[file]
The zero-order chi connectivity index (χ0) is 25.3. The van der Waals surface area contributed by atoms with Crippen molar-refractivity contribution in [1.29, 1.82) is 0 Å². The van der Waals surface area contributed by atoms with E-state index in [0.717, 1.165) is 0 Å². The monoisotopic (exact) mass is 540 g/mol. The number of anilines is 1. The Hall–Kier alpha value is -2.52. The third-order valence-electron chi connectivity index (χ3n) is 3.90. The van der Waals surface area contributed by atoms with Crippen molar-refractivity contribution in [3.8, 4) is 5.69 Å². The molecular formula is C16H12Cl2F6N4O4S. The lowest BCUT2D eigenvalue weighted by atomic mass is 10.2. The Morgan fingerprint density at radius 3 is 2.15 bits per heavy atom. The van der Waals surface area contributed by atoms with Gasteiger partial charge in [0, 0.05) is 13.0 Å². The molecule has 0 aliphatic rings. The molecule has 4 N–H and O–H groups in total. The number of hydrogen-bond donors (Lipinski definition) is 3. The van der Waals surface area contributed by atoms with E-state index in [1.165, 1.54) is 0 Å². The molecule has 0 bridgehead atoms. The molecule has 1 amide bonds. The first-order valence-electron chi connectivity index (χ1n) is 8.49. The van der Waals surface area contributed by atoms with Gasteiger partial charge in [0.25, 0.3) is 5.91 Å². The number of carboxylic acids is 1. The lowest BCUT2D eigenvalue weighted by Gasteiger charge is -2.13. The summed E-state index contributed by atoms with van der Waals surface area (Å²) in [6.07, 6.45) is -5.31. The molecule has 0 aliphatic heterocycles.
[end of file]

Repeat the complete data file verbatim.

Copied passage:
The zero-order chi connectivity index (χ0) is 25.3. The van der Waals surface area contributed by atoms with Crippen molar-refractivity contribution in [1.29, 1.82) is 0 Å². The van der Waals surface area contributed by atoms with E-state index in [0.717, 1.165) is 0 Å². The monoisotopic (exact) mass is 540 g/mol. The number of anilines is 1. The Hall–Kier alpha value is -2.52. The third-order valence-electron chi connectivity index (χ3n) is 3.90. The van der Waals surface area contributed by atoms with Crippen molar-refractivity contribution in [3.8, 4) is 5.69 Å². The molecular formula is C16H12Cl2F6N4O4S. The lowest BCUT2D eigenvalue weighted by atomic mass is 10.2. The Morgan fingerprint density at radius 3 is 2.15 bits per heavy atom. The van der Waals surface area contributed by atoms with Gasteiger partial charge in [0, 0.05) is 13.0 Å². The molecule has 0 aliphatic rings. The molecule has 4 N–H and O–H groups in total. The number of hydrogen-bond donors (Lipinski definition) is 3. The van der Waals surface area contributed by atoms with E-state index in [1.165, 1.54) is 0 Å². The molecule has 0 bridgehead atoms. The molecule has 1 amide bonds. The first-order valence-electron chi connectivity index (χ1n) is 8.49. The van der Waals surface area contributed by atoms with Gasteiger partial charge in [0.25, 0.3) is 5.91 Å². The number of carboxylic acids is 1. The lowest BCUT2D eigenvalue weighted by Gasteiger charge is -2.13. The summed E-state index contributed by atoms with van der Waals surface area (Å²) in [6.07, 6.45) is -5.31. The molecule has 0 aliphatic heterocycles.